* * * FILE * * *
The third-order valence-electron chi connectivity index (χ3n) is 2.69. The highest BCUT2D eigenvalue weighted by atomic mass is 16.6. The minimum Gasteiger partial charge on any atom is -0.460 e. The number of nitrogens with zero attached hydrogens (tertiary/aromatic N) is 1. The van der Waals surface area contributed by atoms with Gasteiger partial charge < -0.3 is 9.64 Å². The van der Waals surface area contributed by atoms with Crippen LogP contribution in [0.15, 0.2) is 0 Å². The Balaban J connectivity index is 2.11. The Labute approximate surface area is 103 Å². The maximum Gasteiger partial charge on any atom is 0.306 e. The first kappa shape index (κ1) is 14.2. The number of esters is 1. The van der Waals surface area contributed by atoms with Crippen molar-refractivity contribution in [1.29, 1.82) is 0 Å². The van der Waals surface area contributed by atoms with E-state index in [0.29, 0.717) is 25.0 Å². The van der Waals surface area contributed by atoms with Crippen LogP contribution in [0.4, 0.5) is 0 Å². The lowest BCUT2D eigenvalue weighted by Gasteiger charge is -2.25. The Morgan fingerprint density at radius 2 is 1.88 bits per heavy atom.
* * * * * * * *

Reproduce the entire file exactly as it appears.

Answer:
The third-order valence-electron chi connectivity index (χ3n) is 2.69. The highest BCUT2D eigenvalue weighted by atomic mass is 16.6. The minimum Gasteiger partial charge on any atom is -0.460 e. The number of nitrogens with zero attached hydrogens (tertiary/aromatic N) is 1. The van der Waals surface area contributed by atoms with Gasteiger partial charge < -0.3 is 9.64 Å². The van der Waals surface area contributed by atoms with Crippen LogP contribution in [0.15, 0.2) is 0 Å². The Balaban J connectivity index is 2.11. The Labute approximate surface area is 103 Å². The maximum Gasteiger partial charge on any atom is 0.306 e. The first kappa shape index (κ1) is 14.2. The number of esters is 1. The van der Waals surface area contributed by atoms with Crippen molar-refractivity contribution in [1.29, 1.82) is 0 Å². The van der Waals surface area contributed by atoms with E-state index in [0.29, 0.717) is 25.0 Å². The van der Waals surface area contributed by atoms with Crippen LogP contribution in [0.4, 0.5) is 0 Å². The lowest BCUT2D eigenvalue weighted by Gasteiger charge is -2.25. The Morgan fingerprint density at radius 2 is 1.88 bits per heavy atom.